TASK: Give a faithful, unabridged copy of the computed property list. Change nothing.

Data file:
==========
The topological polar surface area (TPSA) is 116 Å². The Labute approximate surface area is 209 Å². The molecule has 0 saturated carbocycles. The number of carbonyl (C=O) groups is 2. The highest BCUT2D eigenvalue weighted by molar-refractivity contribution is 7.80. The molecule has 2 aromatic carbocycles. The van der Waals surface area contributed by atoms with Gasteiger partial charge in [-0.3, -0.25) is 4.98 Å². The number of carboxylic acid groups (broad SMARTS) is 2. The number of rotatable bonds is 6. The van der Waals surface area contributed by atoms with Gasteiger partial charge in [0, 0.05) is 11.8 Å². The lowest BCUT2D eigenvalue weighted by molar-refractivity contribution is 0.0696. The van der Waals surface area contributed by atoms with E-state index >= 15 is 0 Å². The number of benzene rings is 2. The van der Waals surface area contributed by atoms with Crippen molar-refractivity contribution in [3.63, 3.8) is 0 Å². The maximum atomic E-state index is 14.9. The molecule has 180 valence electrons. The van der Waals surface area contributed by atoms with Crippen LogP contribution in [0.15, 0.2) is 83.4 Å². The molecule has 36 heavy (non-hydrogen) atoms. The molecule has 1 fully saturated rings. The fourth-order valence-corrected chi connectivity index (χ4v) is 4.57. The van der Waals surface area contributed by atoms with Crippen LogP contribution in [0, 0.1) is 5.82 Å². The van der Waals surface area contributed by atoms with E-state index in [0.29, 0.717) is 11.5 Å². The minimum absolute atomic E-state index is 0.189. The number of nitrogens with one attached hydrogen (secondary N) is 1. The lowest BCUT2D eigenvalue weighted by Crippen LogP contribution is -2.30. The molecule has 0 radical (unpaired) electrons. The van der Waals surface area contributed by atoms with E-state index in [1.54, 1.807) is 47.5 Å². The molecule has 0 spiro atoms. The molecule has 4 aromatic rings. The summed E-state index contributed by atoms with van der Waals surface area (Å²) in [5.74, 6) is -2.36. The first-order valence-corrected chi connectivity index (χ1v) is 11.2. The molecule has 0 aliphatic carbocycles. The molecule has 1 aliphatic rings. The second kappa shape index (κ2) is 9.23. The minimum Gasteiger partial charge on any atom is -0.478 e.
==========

The topological polar surface area (TPSA) is 116 Å². The Labute approximate surface area is 209 Å². The molecule has 0 saturated carbocycles. The number of carbonyl (C=O) groups is 2. The highest BCUT2D eigenvalue weighted by molar-refractivity contribution is 7.80. The molecule has 2 aromatic carbocycles. The van der Waals surface area contributed by atoms with Gasteiger partial charge in [-0.3, -0.25) is 4.98 Å². The number of carboxylic acid groups (broad SMARTS) is 2. The number of rotatable bonds is 6. The van der Waals surface area contributed by atoms with Gasteiger partial charge in [0, 0.05) is 11.8 Å². The lowest BCUT2D eigenvalue weighted by molar-refractivity contribution is 0.0696. The van der Waals surface area contributed by atoms with E-state index >= 15 is 0 Å². The number of benzene rings is 2. The van der Waals surface area contributed by atoms with Crippen molar-refractivity contribution in [3.63, 3.8) is 0 Å². The maximum atomic E-state index is 14.9. The molecule has 180 valence electrons. The van der Waals surface area contributed by atoms with Crippen LogP contribution in [0.15, 0.2) is 83.4 Å². The molecule has 36 heavy (non-hydrogen) atoms. The molecule has 1 fully saturated rings. The fourth-order valence-corrected chi connectivity index (χ4v) is 4.57. The van der Waals surface area contributed by atoms with Crippen LogP contribution in [0, 0.1) is 5.82 Å². The van der Waals surface area contributed by atoms with E-state index in [0.29, 0.717) is 11.5 Å². The minimum absolute atomic E-state index is 0.189. The number of nitrogens with one attached hydrogen (secondary N) is 1. The lowest BCUT2D eigenvalue weighted by Crippen LogP contribution is -2.30. The molecule has 0 radical (unpaired) electrons. The van der Waals surface area contributed by atoms with E-state index in [1.54, 1.807) is 47.5 Å². The molecule has 0 spiro atoms. The molecule has 4 aromatic rings. The summed E-state index contributed by atoms with van der Waals surface area (Å²) in [5.74, 6) is -2.36. The first-order valence-corrected chi connectivity index (χ1v) is 11.2. The molecule has 0 aliphatic carbocycles. The molecule has 1 aliphatic rings. The second kappa shape index (κ2) is 9.23. The minimum Gasteiger partial charge on any atom is -0.478 e.